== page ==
Brinckman, Adam, Kyle Chard, Niall Gaffney, Mihael Hategan, Matthew B. Jones, Kacper Kowalik, Sivakumar Kulasekaran, et al. 2019. ‘Computing Environments for Reproducibility: Capturing the “Whole Tale”’. Future Generation Computer Systems 94 (May): 854–67. https://doi.org/10.1016/j.future.2017.12.029.
Computational tale = sharing the source code, data and methods along with the computational environment in which inquiry is conducted
« The Whole Tale project is intended to support the lifecycle of data. This means that all parts of the lifecycle, from data ingest or creation through to publication of the resulting scholarly objects such as data, code, workflows, and manuscripts, should be managed within the Whole Tale environment. » (Brinckman et al., 2019, p. 857)
« The final, and perhaps more important, aim of the Whole Tale is to define a model for reproducibility by capturing the data, methods, metadata, and provenance of a particular research activity within the system . […] Having creating a tale, researchers should be able to simply share them with others, publish them to connected repositories, associate a persistent identifier, and link them to publications. […] Tales also contain Intellectual Property metadata […].» (Brinckman et al., 2019, p. 857)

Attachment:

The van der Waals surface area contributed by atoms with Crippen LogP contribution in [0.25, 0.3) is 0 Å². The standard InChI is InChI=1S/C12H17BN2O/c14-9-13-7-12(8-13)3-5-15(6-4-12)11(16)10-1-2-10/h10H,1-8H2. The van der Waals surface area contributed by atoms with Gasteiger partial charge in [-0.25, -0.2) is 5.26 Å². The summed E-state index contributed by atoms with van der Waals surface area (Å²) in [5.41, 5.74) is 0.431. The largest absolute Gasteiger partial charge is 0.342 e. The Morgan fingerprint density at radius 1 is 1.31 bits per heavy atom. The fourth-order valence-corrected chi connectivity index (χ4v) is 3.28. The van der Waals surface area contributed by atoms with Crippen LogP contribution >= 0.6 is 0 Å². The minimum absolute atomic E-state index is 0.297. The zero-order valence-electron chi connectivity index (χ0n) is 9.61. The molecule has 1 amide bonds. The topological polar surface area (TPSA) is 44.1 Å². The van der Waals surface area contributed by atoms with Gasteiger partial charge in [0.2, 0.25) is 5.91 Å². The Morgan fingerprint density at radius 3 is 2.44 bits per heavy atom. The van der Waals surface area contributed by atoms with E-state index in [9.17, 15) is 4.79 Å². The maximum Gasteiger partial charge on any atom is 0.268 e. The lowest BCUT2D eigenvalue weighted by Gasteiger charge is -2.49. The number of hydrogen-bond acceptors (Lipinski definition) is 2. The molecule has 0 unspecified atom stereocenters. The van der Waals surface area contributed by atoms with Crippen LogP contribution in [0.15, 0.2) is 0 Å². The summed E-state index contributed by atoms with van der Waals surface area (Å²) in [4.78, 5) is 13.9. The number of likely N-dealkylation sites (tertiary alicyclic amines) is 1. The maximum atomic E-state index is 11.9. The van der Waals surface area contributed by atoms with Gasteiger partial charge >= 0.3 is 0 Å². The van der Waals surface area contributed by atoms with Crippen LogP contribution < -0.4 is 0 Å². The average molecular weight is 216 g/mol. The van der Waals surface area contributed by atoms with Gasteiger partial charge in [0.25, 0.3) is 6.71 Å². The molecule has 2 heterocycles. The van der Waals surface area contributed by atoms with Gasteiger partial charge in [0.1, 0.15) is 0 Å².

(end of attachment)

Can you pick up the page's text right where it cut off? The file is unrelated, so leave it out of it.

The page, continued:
« The Whole Tale architecture consists of a set of microservices (e.g. for data access, persistent identifier creation, etc.) and interoperability softwares that leverages, where possible, existing cyberinfrastructures. » (Brinckman et al., 2019, p. 865)
« […] by sharing a paper as a tale, the narrative is shared together with an on-demand, virtual computer that is preloaded with all the relevant data, methods, software packages, and analysis fronteneds needed to reproducice, tinker with, or even extend the paper . » (Brinckman et al., 2019, p. 855)
« […] Whole Tale will provide access to a collaborative environment, where scripts and analysis methods can not only be transplanted seamlessly between datasets, but where they can be collaborated on between individuals […]. » (Brinckman et al., 2019, p. 856)